Happy Easter to anyone celebrating today. For the rest of us, let’s enjoy the days off and of course, the chocolate! Last year, I embarked on a three-week long trip with only one suitcase. I went during March and April, trekking all over central Europe during Easter. One of my favourite parts about the trip, besides the memories, friendships and my self-dubbed “Castle Tour of Europe,” were seeing the Easter markets. Here’s a photo diary from all of the beautiful markets as well as some of the sights and tastes.
Let’s start this tour chronologically. My first destination was Berlin, where I had a couple hours to check out the bustling, diverse Kreuzberg Market. There wasn’t too many Easter-themed booths, a given, since it was a very Turkish neighbourhood, but I loved these golden eggs!
My second destination was Prague, my father’s hometown. In the Old Town Square, there were dozens of Easter-themed booths, selling treats and easter eggs. There was also a petting zoo and statues to keep the kids entertained.
Next stop: Budapest. You can see myself in the pink blazer on the left of this photo walking by the famous Great Market Hall, or Fővám Tér in the 9th district. The market is not to be missed. With three floors, and full of food, famous paprika and souvenir stalls, it attracts locals and tourists alike. I picked up a painted Easter egg, and thus, started my mini collection.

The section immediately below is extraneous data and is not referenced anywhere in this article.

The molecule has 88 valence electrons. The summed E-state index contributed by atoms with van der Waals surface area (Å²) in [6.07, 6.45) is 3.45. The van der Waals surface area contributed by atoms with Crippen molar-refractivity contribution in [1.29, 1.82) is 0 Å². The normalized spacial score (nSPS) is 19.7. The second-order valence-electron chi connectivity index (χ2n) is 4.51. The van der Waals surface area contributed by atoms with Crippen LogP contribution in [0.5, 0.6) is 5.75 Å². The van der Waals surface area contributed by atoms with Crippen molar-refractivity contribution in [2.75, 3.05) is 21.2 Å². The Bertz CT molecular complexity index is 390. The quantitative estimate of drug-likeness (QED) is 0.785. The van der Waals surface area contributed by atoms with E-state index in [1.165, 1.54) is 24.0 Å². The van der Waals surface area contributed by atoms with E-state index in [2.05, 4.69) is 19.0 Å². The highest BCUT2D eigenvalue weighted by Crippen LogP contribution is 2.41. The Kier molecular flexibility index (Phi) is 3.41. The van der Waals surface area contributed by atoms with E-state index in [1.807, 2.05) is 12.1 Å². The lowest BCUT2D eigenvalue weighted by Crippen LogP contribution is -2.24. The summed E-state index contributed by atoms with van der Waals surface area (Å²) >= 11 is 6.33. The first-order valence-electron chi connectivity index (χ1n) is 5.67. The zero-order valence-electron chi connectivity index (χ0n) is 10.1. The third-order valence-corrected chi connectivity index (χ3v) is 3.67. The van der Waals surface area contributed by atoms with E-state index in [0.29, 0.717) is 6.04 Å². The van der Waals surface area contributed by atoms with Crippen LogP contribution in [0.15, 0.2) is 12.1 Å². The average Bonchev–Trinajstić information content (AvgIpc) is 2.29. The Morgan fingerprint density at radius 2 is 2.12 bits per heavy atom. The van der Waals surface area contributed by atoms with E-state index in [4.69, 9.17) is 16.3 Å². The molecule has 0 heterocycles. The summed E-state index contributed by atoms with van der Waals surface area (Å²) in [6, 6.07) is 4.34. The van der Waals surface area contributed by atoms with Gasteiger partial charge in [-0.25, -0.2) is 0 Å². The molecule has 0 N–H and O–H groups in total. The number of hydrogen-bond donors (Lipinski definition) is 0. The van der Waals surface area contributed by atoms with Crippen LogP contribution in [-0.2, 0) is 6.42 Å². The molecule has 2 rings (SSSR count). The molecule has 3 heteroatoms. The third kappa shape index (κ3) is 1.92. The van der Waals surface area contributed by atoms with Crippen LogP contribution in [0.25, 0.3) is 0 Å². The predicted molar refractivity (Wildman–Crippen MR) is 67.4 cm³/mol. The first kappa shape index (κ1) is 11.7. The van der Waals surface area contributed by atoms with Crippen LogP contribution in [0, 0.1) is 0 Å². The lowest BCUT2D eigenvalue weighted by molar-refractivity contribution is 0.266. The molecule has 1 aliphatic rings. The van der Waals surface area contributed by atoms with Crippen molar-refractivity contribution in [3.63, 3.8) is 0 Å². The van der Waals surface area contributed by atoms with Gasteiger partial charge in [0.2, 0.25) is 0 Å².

Welcome to Vienna! Thanks to the suggestion of my dad, my friend Nicole and I spent a sunny day in the Schonbrunn Palace, the summer palace to the royals. To our delight, there was a large Easter market set up, selling artisan crafts, jewelry and strawberry wine.
Last, but definitely not least, we ended our trip in Munich for Easter weekend. Stranded in the city with little options for a train ride home, we braved the snowy weather (in April!) and checked out the Marienplatz market. Complete with a Biergarten and plenty of fast food and gourmet eats, this market square is the perfect way to spend lunch.
However, the most beautiful hand-painted easter eggs were definitely found in this market. With fair prices that were listed, it was easy to shop. I’m sure you could barter if you spoke German, but these pieces were too beautiful to undervalue.
After a missed train ride, and long way home, I got to enjoy the rest of my school’s easter break. I also had the chance to make this Easter tree, and decorated it with all the little easter eggs I picked up along the way.